It Took Serious Hounding to Get Apple to Show “Black Lab”
I know this because on Friday I was part of a small group of journalists given a tour of the company’s antenna design and testing facilities, which are as impressive and confounding to an outsider as you would expect them to be–massive anechoic chambers, CT scanners, prosthetic heads and hands filled with fluids designed to match the dielectric characteristics of the human body, all manner of RF measurement equipment and similarly equipped vans for field testing.
The facilities are referred to internally as “black labs,” because their purpose has never been publicly disclosed. Quipped an Apple PR rep, “The existence of this lab used to be secret. Now it’s not.”
And as Friday’s revelations went, that was perhaps the most interesting of all.
Because it’s not like Apple (AAPL) to pull back the curtain like this. Nor is it like Apple to make so many executives available to answer questions. Leading Friday’s golden-ticket tour, Ruben Caballero, a senior director of engineering responsible for antenna design. Also on hand and answering questions: Bob Mansfield, senior VP of Mac Hardware Engineering; Phil Schiller, senior VP of Worldwide Product Marketing; and Greg Joswiak, VP of iPod and iPhone Product Marketing.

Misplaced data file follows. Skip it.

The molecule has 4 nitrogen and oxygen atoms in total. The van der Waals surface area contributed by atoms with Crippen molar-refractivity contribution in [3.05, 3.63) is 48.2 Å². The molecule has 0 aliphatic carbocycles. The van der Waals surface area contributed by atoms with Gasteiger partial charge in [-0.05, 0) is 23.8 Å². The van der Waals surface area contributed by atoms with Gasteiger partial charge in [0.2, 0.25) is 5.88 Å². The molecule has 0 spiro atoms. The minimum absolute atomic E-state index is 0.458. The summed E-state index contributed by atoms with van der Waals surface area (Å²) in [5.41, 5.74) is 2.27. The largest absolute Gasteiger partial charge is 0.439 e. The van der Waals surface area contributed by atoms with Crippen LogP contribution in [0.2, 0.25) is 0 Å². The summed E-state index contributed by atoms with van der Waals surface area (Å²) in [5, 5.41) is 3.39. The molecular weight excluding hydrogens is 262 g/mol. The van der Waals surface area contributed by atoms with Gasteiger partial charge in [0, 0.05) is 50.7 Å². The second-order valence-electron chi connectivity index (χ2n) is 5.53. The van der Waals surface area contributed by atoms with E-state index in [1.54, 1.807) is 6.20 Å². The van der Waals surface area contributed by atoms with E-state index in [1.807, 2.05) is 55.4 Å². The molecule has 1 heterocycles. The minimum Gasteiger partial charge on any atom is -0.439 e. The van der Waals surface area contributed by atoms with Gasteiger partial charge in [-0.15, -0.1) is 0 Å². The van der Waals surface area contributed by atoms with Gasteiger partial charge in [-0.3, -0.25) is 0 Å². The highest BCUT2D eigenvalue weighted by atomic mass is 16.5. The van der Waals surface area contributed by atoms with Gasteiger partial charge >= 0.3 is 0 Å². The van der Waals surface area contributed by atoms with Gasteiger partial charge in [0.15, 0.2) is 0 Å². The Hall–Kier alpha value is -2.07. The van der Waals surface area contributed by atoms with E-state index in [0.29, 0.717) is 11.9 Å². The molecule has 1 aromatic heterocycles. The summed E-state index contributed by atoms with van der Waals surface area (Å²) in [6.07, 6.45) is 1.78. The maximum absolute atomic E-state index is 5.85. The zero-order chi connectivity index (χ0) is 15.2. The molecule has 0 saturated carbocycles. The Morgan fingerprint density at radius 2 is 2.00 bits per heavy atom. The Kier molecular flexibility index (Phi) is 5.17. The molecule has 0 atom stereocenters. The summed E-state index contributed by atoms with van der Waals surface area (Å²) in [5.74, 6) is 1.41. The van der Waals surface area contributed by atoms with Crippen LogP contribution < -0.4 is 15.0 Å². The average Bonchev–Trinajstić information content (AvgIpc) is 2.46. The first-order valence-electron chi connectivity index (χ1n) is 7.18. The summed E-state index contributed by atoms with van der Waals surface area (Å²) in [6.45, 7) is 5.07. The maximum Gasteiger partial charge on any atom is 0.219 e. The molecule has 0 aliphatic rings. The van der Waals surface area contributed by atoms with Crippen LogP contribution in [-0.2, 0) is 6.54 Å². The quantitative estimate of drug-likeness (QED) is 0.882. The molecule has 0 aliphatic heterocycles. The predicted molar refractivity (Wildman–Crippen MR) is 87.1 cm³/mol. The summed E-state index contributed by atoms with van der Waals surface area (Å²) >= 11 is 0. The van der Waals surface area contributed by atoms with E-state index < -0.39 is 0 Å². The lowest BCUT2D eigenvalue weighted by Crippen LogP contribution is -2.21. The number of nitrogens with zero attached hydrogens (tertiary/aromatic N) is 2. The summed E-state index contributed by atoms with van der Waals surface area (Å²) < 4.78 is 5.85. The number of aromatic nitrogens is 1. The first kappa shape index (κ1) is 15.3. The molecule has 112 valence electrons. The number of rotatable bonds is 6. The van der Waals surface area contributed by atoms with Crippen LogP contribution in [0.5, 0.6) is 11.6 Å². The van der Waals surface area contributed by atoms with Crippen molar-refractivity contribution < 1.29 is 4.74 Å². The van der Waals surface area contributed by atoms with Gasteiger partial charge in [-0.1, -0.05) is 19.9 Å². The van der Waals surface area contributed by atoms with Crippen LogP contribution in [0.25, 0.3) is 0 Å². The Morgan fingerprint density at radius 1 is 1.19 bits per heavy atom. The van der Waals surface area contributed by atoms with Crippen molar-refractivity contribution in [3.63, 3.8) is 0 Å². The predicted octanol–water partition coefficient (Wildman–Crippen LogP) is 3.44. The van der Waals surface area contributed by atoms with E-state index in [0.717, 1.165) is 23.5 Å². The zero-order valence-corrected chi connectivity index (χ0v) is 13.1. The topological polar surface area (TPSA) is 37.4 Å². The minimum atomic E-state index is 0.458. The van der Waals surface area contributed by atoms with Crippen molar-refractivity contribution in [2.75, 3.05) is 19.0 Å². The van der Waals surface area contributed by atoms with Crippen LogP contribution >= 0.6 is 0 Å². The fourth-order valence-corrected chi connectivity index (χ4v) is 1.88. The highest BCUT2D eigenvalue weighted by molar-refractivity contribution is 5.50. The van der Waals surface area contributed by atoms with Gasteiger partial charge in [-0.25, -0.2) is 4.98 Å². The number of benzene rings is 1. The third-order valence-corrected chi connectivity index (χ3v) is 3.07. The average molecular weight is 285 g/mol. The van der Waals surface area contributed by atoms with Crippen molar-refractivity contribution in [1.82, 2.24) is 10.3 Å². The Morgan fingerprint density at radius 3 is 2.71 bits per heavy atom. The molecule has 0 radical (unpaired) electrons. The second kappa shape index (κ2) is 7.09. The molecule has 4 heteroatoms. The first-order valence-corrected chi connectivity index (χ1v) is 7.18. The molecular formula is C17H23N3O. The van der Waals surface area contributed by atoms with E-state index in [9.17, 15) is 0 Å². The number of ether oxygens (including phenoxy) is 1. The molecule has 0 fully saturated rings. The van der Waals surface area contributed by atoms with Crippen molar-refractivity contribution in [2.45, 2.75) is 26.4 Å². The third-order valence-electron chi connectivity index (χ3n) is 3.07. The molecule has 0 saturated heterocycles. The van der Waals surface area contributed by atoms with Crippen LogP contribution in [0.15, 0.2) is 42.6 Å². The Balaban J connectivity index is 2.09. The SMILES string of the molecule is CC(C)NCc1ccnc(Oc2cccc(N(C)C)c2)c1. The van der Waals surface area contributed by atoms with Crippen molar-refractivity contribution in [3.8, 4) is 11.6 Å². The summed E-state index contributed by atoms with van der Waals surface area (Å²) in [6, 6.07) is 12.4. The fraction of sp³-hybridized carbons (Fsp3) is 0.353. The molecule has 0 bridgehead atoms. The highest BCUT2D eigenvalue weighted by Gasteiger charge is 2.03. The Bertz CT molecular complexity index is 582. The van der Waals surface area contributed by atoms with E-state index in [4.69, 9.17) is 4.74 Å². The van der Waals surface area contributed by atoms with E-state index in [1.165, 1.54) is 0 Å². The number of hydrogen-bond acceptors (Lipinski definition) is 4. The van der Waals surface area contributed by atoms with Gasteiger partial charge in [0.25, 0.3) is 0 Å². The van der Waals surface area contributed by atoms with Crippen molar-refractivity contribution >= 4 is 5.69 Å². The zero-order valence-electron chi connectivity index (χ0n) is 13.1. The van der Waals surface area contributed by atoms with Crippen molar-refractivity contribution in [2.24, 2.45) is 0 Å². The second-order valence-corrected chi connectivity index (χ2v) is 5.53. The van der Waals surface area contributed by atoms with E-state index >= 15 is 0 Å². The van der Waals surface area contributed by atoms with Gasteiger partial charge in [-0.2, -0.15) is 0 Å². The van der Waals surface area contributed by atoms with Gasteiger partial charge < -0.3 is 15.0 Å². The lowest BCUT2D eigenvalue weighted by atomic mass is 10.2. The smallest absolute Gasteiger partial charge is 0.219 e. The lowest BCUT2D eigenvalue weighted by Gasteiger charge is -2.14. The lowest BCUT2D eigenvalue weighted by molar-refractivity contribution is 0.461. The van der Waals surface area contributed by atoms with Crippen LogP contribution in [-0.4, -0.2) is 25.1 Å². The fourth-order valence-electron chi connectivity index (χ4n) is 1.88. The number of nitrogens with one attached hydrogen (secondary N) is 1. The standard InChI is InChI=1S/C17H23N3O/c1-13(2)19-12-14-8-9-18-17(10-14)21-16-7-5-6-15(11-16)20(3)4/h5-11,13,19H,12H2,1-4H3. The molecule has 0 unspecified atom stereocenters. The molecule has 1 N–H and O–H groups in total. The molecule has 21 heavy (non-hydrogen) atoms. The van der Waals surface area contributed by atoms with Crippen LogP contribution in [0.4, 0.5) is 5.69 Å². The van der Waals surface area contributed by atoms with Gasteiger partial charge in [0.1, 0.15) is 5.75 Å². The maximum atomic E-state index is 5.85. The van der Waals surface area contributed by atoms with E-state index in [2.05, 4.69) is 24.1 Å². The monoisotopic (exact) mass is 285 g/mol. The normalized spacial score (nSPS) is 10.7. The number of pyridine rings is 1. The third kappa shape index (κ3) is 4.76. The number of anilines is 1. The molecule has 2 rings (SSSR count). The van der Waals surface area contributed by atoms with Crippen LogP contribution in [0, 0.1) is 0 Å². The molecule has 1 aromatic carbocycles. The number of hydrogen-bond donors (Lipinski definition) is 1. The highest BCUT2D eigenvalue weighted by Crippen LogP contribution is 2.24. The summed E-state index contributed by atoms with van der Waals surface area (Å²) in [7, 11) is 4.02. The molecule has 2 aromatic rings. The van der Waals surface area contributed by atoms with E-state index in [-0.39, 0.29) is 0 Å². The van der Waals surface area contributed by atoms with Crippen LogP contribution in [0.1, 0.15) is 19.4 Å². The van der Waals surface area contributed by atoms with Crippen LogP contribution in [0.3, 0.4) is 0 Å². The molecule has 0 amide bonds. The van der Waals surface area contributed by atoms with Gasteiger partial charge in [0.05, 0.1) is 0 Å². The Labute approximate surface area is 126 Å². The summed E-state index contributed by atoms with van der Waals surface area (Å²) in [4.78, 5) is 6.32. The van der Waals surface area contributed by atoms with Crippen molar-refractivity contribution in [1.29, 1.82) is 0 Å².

That’s hardly the behavior of a company whose obsession with secrecy borders on monomania. And it says something about how much of an affront the criticisms of the iPhone 4’s antenna design have been to Apple.
“Right now the state of the art of the industry is that no one has solved this [attenuation] problem,” Steve Jobs said during the preceding press conference. The tour of Apple’s black labs bore that out. Caballero said the iPhone 4 spent two years in those labs before it was released to the public. Two years. The company tested the hell out of the device and any suggestion that it didn’t is ludicrous. Apple was clearly well aware that the iPhone 4 could suffer some signal degradation when held a certain way, but in its eyes, that is the original sin with which all cell phones are born. Let he who is without sin cast the first phone, right?
Of course, this is precisely what Apple wants me to say. And based on Apple’s unusually frank and detailed elaborations, it rings true. Smartphone antenna design requires compromises.
The trouble is, the public doesn’t expect compromises from Apple.